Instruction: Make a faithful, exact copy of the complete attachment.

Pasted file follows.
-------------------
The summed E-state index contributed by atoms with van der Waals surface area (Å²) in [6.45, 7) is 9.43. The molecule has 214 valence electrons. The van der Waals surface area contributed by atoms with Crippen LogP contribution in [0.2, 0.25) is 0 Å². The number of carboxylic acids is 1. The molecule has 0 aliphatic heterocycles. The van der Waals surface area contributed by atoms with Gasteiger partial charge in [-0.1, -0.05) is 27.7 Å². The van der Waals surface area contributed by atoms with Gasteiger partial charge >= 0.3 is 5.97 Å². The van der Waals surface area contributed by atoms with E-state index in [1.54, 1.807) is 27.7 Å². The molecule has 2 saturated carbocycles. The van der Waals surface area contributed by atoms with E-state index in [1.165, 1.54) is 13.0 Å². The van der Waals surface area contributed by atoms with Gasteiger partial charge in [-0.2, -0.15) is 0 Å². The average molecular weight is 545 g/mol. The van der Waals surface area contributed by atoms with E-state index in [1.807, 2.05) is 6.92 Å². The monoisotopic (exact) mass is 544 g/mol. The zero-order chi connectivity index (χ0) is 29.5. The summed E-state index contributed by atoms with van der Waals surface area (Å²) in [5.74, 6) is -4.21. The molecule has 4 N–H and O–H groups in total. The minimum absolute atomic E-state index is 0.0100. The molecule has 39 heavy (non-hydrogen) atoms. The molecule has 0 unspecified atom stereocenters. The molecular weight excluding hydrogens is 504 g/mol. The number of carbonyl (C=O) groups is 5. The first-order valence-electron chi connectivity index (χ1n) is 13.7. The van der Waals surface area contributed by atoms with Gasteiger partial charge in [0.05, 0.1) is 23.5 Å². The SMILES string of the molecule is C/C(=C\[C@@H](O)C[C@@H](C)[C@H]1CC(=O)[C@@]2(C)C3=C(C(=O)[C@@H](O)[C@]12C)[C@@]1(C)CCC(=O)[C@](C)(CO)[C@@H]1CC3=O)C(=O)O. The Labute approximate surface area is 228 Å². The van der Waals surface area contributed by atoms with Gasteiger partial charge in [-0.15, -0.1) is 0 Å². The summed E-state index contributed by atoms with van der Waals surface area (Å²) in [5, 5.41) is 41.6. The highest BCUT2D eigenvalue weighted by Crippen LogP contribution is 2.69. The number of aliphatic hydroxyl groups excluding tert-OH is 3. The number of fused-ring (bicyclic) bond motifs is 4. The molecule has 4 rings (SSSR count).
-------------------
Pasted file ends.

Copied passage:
The summed E-state index contributed by atoms with van der Waals surface area (Å²) in [6.45, 7) is 9.43. The molecule has 214 valence electrons. The van der Waals surface area contributed by atoms with Crippen LogP contribution in [0.2, 0.25) is 0 Å². The number of carboxylic acids is 1. The molecule has 0 aliphatic heterocycles. The van der Waals surface area contributed by atoms with Gasteiger partial charge in [-0.1, -0.05) is 27.7 Å². The van der Waals surface area contributed by atoms with Gasteiger partial charge >= 0.3 is 5.97 Å². The van der Waals surface area contributed by atoms with E-state index in [1.54, 1.807) is 27.7 Å². The molecule has 2 saturated carbocycles. The van der Waals surface area contributed by atoms with E-state index in [1.165, 1.54) is 13.0 Å². The van der Waals surface area contributed by atoms with Gasteiger partial charge in [-0.2, -0.15) is 0 Å². The average molecular weight is 545 g/mol. The van der Waals surface area contributed by atoms with E-state index in [1.807, 2.05) is 6.92 Å². The monoisotopic (exact) mass is 544 g/mol. The zero-order chi connectivity index (χ0) is 29.5. The summed E-state index contributed by atoms with van der Waals surface area (Å²) in [5.74, 6) is -4.21. The molecule has 4 N–H and O–H groups in total. The minimum absolute atomic E-state index is 0.0100. The molecule has 39 heavy (non-hydrogen) atoms. The molecule has 0 unspecified atom stereocenters. The molecular weight excluding hydrogens is 504 g/mol. The number of carbonyl (C=O) groups is 5. The first-order valence-electron chi connectivity index (χ1n) is 13.7. The van der Waals surface area contributed by atoms with Gasteiger partial charge in [0.05, 0.1) is 23.5 Å². The SMILES string of the molecule is C/C(=C\[C@@H](O)C[C@@H](C)[C@H]1CC(=O)[C@@]2(C)C3=C(C(=O)[C@@H](O)[C@]12C)[C@@]1(C)CCC(=O)[C@](C)(CO)[C@@H]1CC3=O)C(=O)O. The Labute approximate surface area is 228 Å². The van der Waals surface area contributed by atoms with Gasteiger partial charge in [-0.15, -0.1) is 0 Å². The summed E-state index contributed by atoms with van der Waals surface area (Å²) in [5, 5.41) is 41.6. The highest BCUT2D eigenvalue weighted by Crippen LogP contribution is 2.69. The number of aliphatic hydroxyl groups excluding tert-OH is 3. The number of fused-ring (bicyclic) bond motifs is 4. The molecule has 4 rings (SSSR count).